The third Interest Rate Risk source of risk is the basis risk that affects bank and it arises from “imperfect correlation in the adjustment of rates earned and paid on different financial instruments which have the same repricing characteristics positions” (San Francisco, 2010, p. 1).

The fourth type of source of IRR is optionality where some assets and liabilities have no contractual maturity or allow customers some option regarding maturity. Some assets and liabilities have administered rates where dates and amount or repricing are at the bank’s discretion. Another case for optionality is that banks suffer from the options embedded in many bank assets, liabilities and other balance sheet portfolios. It has been shown that lack of proper management can lead to “the asymmetrical payoff qualities of instruments with optional features can pose significant risk particularly to the seller of the option as options held are generally exercised to the advantage of the holder and to the disadvantage of the seller positions” (San Francisco, 2010, p. 1).

Some of the traditional measures taken to manage risk include country-wise limits, a turnover limit on daily transaction value for all currencies, limits on overnight positions in each currency lower than intra-day and limits on the intra-day open position in each currency (Bis, 2009, p. 1).

Basel Committee

This is an international committee that assists financial institutions on issues touching on financial management especially those which can be considered as “key supervisory issues” (Bis, 2009, p. 1). This is accomplished by “exchanging information on national supervisory issues, approaches and techniques to promote understanding” (Bis, 2009, p. 1). The committee provides forums for members and member countries are drawn from the world’s most advanced nations and includes nations such as Brazil, USA, France, Canada, Japan, Spain, Turkey, China, Germany, Singapore, and South Korea among other nations. The committee has come up with a guideline on the principles of effective risk management that provide a framework used by many banks worldwide in the management of risk (Bis, 2009, p. 1).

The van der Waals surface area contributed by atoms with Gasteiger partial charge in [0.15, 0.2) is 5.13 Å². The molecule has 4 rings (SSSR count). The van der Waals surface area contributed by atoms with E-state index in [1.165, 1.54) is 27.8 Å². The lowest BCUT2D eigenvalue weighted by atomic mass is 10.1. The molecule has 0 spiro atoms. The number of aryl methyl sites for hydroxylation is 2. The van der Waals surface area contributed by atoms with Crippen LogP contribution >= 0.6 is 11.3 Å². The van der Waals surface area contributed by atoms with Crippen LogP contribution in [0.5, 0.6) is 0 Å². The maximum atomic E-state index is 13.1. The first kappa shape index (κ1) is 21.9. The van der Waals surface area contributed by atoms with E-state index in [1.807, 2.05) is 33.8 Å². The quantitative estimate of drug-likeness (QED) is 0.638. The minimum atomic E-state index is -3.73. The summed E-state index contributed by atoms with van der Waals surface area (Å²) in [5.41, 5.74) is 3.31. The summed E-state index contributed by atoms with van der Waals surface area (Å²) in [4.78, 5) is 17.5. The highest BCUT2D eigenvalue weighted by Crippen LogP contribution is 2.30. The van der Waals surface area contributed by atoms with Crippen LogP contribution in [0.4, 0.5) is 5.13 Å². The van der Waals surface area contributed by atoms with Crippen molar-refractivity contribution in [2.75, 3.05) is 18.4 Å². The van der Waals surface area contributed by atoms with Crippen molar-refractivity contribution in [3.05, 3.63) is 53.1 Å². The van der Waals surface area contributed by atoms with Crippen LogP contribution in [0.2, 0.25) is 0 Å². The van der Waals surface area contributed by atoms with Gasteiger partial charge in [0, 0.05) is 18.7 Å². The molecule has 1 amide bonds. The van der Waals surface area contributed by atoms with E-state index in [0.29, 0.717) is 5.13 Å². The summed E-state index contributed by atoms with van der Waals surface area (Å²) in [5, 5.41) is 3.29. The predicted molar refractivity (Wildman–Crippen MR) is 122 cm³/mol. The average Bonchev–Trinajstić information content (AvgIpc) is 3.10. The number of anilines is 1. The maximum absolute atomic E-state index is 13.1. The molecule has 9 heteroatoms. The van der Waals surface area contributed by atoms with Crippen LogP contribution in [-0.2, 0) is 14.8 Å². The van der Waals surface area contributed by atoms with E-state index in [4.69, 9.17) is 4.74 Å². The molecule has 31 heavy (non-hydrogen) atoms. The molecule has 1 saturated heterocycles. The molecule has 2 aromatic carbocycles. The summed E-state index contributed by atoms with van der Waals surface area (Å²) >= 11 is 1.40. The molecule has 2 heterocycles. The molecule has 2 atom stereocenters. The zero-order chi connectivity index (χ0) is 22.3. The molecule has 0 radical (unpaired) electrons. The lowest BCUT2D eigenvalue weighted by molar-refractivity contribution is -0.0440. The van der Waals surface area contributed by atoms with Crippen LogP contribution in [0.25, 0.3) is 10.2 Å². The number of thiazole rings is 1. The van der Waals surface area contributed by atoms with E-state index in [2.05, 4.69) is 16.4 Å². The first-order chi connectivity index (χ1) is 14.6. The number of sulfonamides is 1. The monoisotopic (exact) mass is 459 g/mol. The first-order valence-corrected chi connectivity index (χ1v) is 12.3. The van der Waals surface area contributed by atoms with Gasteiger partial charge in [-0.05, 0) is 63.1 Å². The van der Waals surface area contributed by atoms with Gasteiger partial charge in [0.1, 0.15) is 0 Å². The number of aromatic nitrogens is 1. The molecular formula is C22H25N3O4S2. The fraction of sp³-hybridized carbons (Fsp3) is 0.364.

Interest rate Risk Management

Interest rate management is to reduce the probable loss which may occur due to risk as much as possible. Some risk management products include forwards which is the most basic interest rate management tool, the other risk management tool is a future where a futures contract is used and is similar to a forward but provides the counterparties with less risk than a forward contract mainly leasing of default and liquefy risk. Another risk management tool is the swap; an interest rate swap is an arrangement between the counterparties to exchange sets of future cash flows. Another risk management tool is the options where options contracts are used in protecting parties involved in a floating rate loan. Collars can also be used in interest risk rate risk management where collaring is accomplished by simultaneously buying a cap and selling a floor or the vice versa (Simon, 2010, p. 1).

Some of the risk management practices or principles of interest rate management applied mostly in the world and in countries under the Basel Committee on banking and supervision include: “appropriate board and senior management oversight, appropriate risk management policies and procedures, comprehensive internal controls and independent audits and appropriate risk measurement, monitoring and control functions” (San Francisco, 2010, p. 1).